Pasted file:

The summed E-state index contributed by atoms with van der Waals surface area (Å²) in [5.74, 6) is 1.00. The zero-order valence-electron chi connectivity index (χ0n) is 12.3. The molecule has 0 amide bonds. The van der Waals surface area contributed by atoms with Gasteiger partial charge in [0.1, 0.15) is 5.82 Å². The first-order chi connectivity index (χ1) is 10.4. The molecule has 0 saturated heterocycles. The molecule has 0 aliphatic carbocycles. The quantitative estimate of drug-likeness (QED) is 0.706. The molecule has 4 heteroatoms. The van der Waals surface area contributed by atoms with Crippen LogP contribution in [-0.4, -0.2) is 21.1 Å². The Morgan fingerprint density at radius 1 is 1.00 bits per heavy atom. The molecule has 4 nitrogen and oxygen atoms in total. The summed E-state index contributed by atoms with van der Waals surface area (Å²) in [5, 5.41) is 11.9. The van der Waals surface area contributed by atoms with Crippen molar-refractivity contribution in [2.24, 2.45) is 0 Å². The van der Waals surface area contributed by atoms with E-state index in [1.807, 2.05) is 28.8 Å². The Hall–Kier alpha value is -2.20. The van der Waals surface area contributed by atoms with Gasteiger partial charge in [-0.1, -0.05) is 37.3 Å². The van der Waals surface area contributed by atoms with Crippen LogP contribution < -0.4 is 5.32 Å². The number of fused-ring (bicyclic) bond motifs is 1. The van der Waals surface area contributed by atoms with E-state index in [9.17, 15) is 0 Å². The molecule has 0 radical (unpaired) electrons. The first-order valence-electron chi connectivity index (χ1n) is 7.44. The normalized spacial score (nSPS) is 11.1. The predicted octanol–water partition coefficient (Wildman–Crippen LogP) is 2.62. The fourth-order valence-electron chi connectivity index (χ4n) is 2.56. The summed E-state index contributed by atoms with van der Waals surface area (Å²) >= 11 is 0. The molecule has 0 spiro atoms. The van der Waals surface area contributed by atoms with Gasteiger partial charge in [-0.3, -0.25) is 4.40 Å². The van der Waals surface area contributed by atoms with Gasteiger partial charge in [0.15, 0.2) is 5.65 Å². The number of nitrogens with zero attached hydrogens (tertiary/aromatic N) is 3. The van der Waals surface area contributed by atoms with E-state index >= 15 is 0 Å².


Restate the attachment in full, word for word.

The summed E-state index contributed by atoms with van der Waals surface area (Å²) in [5.74, 6) is 1.00. The zero-order valence-electron chi connectivity index (χ0n) is 12.3. The molecule has 0 amide bonds. The van der Waals surface area contributed by atoms with Gasteiger partial charge in [0.1, 0.15) is 5.82 Å². The first-order chi connectivity index (χ1) is 10.4. The molecule has 0 saturated heterocycles. The molecule has 0 aliphatic carbocycles. The quantitative estimate of drug-likeness (QED) is 0.706. The molecule has 4 heteroatoms. The van der Waals surface area contributed by atoms with Crippen LogP contribution in [-0.4, -0.2) is 21.1 Å². The Morgan fingerprint density at radius 1 is 1.00 bits per heavy atom. The molecule has 4 nitrogen and oxygen atoms in total. The summed E-state index contributed by atoms with van der Waals surface area (Å²) in [5, 5.41) is 11.9. The van der Waals surface area contributed by atoms with Crippen molar-refractivity contribution in [2.24, 2.45) is 0 Å². The van der Waals surface area contributed by atoms with E-state index in [1.807, 2.05) is 28.8 Å². The Hall–Kier alpha value is -2.20. The van der Waals surface area contributed by atoms with Gasteiger partial charge in [-0.1, -0.05) is 37.3 Å². The van der Waals surface area contributed by atoms with Crippen LogP contribution < -0.4 is 5.32 Å². The number of fused-ring (bicyclic) bond motifs is 1. The van der Waals surface area contributed by atoms with E-state index in [9.17, 15) is 0 Å². The molecule has 0 radical (unpaired) electrons. The first-order valence-electron chi connectivity index (χ1n) is 7.44. The normalized spacial score (nSPS) is 11.1. The predicted octanol–water partition coefficient (Wildman–Crippen LogP) is 2.62. The fourth-order valence-electron chi connectivity index (χ4n) is 2.56. The summed E-state index contributed by atoms with van der Waals surface area (Å²) >= 11 is 0. The molecule has 0 spiro atoms. The van der Waals surface area contributed by atoms with Gasteiger partial charge in [-0.3, -0.25) is 4.40 Å². The van der Waals surface area contributed by atoms with Gasteiger partial charge in [0.15, 0.2) is 5.65 Å². The number of nitrogens with zero attached hydrogens (tertiary/aromatic N) is 3. The van der Waals surface area contributed by atoms with E-state index >= 15 is 0 Å².